Keeping a company safe from all possible threats – including physical risks to its employees and facilities, as well as cyber risk – is complicated even if that business only operates from one location. As firms expand around the world, the job of providing adequate security becomes even tougher. Each new region comes with its own risk factors, and the supply chains that connect all of an organization's assets provide danger of their own.
"Competition favors companies willing to pursue optimized strategies."
The solution to this growing complexity isn't to shun international operations. Competition in today's high-speed and digital-enabled business climate favors companies that are willing to pursue optimized strategies, and that often means splitting responsibilities between numerous facilities far from one another.
Coming up with comprehensive security strategies, both overall company policies and localized processes for each relevant region, is a high-priority objective. The following are a few of the considerations companies and their third-party allies will have to consider.
A mixture of factors
The sheer number of elements that need to be accounted for in any security strategy is large and growing. Facility Executive recently analyzed the results of the latest FM Global Resilience Index, which ranks the level of danger in various countries around the world. The study's array of scales on which regions' viability is measured can be an instructive tool for leaders wondering about potential risks to their facilities and supply chain links.
For example, each region differs in its risk of political instability, as well as the chance of suffering a natural disaster. Some countries are also more susceptible to cyber attacks, with varying amounts of digital infrastructure and different active groups of potential hackers. From general supply chain visibility to the balance between urban and rural areas, every country in the world has its own unique profile for leaders to plan around.
A global example
To see how a major organization is balancing the pressures of security in the global era, Security Info Watch spoke with Dave Komendat, chief security officer at aerospace giant Boeing. He observed that departments focused on risk and security can serve in business enabling roles, dealing directly with organizational leadership. When a new operational strategy is proposed with security risk involved, it's up to professionals in this space to create strategies that allow the organization to reach its goals, rather than to stop it from making progress.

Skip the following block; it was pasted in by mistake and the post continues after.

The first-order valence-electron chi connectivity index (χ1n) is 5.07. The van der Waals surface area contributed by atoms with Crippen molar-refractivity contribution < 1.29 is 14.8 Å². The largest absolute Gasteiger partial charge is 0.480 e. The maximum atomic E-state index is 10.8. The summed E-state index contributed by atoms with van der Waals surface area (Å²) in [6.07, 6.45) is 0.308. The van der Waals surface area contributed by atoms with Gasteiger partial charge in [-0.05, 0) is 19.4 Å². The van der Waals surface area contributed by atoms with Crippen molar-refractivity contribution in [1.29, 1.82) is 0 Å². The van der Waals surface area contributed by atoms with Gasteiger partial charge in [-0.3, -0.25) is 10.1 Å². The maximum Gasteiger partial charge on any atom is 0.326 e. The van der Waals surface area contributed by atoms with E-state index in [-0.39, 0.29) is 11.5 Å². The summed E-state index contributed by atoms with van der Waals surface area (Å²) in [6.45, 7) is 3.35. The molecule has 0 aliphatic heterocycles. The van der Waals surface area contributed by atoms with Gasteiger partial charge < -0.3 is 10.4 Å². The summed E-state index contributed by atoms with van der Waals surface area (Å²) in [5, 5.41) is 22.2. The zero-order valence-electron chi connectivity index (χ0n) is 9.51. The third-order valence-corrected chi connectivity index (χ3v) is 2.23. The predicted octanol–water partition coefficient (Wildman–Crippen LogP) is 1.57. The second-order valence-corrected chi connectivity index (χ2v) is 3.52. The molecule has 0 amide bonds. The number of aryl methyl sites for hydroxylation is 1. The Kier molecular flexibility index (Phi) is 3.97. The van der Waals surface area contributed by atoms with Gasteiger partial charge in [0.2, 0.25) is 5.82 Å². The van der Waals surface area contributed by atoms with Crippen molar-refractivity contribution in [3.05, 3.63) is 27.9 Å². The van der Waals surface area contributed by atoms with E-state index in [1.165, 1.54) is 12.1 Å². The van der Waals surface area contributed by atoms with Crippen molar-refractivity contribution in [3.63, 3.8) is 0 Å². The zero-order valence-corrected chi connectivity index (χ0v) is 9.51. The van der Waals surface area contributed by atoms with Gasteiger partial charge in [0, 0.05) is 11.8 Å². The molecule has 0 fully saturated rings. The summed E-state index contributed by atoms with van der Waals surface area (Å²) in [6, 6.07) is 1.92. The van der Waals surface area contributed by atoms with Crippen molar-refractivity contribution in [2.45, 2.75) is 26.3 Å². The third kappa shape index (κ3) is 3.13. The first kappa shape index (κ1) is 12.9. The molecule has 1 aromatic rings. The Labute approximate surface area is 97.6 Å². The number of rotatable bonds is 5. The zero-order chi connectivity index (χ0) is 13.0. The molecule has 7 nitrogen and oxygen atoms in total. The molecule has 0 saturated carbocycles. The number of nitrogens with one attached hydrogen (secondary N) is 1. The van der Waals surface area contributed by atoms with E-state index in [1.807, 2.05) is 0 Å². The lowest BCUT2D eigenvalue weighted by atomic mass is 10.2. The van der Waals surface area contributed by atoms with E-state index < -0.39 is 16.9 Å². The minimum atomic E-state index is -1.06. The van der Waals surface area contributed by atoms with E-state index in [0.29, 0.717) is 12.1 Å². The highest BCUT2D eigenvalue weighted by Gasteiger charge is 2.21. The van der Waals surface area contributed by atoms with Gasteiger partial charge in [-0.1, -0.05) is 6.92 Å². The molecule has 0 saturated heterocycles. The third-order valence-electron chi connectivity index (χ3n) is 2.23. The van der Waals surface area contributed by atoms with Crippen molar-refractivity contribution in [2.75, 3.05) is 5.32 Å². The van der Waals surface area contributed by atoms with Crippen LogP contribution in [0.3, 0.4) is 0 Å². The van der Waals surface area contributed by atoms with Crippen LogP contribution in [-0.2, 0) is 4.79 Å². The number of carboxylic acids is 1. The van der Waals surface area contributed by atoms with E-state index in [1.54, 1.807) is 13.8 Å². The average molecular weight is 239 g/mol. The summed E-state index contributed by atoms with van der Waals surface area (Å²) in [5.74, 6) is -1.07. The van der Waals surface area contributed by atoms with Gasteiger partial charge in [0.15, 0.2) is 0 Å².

"Security leaders and their teams have to be flexible and adaptable."
Komendat also explained that there is value in being extremely responsive, and being willing to pivot to crisis situations as they erupt, no matter where they occur. This is an essential consideration because it acknowledges that no risk-mitigation plan is ever good enough to not require direct attention when something goes wrong. Security leaders and their teams have to be flexible and adaptable, ready to act whenever a problem presents itself.
As for actually putting together risk avoidance strategies, Komendat warned against some of the traditional approaches. For instance, when organizations build out procedures that are inflexible and ingrained, filling innumerable printed pages, they may not be addressing the actual threats they'll face. Inflexible and overly detailed procedures are hard to learn and difficult to execute. While in planning, leaders may believe they're giving their companies the best chance to survive any possible crisis, but unless a plan can be executed, it's not helpful.
A job for third parties
Third-party security consulting services are one possible source of assistance for companies struggling to create or revise risk-prevention policies that take their global operations into account. Finding a balance between comprehensiveness and utility, flexibility and reach, is a specialty of trained consultants. Organizations can also bring in these outside professionals to audit their present policies or train their team members for maximum effectiveness.